The Rome train station was emptier than we'd seen it and the next train to Firenze was at 6 in the morning. Elisha checked the time, We had 6 and a half hours to kill. There was a train leaving for Lecce in 15 minutes.
We stood next to the platform for a few minutes, then silently filed our way to the street. We stopped in at one hostel, then another. Twenty-eight, 30 euros, we were told after walking up four stories, but only if we had booked a bed in advance. We hadn't. Back down the stairs. Into another hotel, up as many floors as the last, but this time in a rickety old elevator large enough for two slim Italians and an operator. Reasonably priced, so we gave him our passports and paid. He showed us our room, next to his desk, with two single beds, and told us we would have to go to sleep right away as there was no extra key to the building. Back into the elevator. Elisha and I waited on the corner while Shlomo went in to a hotel to ask if they had room. I saw another hotel on the ground floor on the corner, so I went in to ask. Twenty euros and we could use the internet, the manager told us in Italian. Fanan.
We collapsed onto our beds, three floors of tall stairs above ground. Shlomo drank a coke, and then took a beer after Elisha and I counted the ethics of drinking from a minibar. I took the other beer, and Shlomo drank two fruit juices.
I was ready to go to Firenze right away in the morning, as we planned, but Shlomo decided it would take only ten minutes to get to the station, and stayed in bed until I had already gone down to use the internet. He came down 10 minutes later, and paid for the minibar. We got to the train station after the time I thought the train was leaving, but with 15 minutes to spare before its actual departure.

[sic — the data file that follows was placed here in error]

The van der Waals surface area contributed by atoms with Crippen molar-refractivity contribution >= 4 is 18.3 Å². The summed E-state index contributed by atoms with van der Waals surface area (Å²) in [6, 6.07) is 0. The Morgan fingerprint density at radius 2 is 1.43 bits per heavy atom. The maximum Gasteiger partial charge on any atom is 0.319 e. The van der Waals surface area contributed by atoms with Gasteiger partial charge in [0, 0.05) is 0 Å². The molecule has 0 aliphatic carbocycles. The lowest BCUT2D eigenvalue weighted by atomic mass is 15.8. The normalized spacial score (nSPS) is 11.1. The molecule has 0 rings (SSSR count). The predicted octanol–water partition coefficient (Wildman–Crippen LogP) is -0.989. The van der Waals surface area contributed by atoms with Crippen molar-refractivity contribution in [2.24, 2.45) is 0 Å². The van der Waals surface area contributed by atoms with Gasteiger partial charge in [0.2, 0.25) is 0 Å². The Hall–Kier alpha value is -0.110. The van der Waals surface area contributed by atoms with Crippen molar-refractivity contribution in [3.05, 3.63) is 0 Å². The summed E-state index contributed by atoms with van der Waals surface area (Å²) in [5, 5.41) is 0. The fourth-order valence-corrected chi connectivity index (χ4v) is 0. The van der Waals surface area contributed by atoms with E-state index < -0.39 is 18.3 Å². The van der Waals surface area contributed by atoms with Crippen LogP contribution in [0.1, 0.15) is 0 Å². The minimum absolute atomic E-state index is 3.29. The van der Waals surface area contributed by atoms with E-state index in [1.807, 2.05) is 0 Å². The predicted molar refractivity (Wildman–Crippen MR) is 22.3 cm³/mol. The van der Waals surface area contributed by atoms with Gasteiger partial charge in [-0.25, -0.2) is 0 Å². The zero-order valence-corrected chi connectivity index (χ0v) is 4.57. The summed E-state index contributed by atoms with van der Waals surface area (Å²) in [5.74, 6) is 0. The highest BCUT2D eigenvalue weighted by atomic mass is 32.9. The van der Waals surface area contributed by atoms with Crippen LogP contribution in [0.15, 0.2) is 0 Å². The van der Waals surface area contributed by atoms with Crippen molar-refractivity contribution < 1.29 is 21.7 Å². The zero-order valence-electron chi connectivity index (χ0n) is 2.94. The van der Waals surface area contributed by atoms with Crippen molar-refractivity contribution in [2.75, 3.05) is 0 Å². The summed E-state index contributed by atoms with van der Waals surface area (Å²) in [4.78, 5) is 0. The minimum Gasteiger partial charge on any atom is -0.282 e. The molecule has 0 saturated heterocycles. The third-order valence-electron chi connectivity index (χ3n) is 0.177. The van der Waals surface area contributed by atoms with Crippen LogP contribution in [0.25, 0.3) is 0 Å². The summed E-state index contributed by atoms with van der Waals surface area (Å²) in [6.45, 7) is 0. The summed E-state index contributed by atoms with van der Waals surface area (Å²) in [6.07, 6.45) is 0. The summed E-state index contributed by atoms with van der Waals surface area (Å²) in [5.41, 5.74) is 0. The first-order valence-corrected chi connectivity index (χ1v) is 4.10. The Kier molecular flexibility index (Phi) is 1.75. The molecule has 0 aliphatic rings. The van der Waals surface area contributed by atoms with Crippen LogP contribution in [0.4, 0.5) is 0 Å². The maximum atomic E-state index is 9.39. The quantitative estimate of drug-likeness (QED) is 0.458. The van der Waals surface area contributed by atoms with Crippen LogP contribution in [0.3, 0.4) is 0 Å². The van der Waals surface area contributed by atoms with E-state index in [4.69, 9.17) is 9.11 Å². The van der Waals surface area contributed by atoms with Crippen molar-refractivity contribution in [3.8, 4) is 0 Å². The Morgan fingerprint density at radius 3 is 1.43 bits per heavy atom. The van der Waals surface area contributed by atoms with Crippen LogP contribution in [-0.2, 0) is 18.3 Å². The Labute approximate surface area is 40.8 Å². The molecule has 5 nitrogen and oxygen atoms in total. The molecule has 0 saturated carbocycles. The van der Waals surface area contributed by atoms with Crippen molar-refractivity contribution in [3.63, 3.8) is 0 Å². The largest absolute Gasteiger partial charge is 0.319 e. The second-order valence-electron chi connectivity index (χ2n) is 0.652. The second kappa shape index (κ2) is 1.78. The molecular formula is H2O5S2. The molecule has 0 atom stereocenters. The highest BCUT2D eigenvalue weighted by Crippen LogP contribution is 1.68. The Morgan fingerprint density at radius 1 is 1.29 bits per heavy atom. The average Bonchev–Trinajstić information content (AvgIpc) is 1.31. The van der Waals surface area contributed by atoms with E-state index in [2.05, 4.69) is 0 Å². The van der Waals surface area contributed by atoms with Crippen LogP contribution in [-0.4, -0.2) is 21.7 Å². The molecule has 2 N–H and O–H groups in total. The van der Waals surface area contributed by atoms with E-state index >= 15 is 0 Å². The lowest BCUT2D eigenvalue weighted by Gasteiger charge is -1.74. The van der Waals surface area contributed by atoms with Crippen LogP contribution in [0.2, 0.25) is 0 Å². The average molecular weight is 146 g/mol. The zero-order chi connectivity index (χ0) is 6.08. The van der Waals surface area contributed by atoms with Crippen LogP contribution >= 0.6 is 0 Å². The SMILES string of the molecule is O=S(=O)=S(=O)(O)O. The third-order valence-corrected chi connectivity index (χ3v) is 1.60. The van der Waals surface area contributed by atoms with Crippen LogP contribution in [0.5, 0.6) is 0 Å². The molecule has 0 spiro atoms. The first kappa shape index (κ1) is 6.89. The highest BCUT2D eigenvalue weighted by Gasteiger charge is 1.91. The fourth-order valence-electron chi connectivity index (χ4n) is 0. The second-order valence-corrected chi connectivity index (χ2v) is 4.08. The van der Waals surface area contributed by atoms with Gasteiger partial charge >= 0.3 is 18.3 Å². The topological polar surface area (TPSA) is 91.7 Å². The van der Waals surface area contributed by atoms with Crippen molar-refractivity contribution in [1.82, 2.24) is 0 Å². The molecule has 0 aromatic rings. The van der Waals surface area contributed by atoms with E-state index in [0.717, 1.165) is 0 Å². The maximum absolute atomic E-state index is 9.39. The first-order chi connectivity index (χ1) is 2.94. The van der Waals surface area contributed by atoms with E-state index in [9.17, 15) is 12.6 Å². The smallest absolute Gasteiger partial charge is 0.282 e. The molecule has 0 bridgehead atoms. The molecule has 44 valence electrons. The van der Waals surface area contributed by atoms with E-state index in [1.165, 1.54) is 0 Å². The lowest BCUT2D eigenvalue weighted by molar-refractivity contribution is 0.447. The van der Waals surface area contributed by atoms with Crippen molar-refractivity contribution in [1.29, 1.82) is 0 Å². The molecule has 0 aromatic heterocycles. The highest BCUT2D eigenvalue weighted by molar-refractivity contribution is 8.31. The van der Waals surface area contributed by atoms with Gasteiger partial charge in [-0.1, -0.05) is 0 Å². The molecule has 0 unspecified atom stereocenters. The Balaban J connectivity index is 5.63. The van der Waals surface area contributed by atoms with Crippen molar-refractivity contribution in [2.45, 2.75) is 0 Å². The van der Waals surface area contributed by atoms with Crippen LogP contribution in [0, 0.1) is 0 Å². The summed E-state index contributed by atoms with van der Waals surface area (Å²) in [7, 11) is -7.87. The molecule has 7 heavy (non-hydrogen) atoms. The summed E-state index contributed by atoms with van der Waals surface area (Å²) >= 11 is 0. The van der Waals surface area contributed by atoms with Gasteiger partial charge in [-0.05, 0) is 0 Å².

When we got to Firenze, we discovered the art of buying tuna fish, bread and cheese at the supermarket. Elisha discovered the art of boxed wine for a euro. He bought four.
We stayed in Firenze long enough to have lunch, and then got back on the train to go to Livorno. We didn't know anything about Livorno, but we could get there for five euros and then take a short train to Pisa in the morning. The book told us that we could camp on the beach.
An hour and a half later, exhausted by the train, we arrived in Livorno. I got flashbacks of Napoli's loneliness. We pointed to a map and said "mare" to numerous passersby once we got of the train, but nobody seemed to know. I wanted to go back to Firenze. Shlomo said he was staying and was going to go out on the town. I tried to convince Elisha to come with me. Neither of us had very much money on us and I knew that if I spent money on a room for a third night in a row that I would have a very boring time in Amsterdam.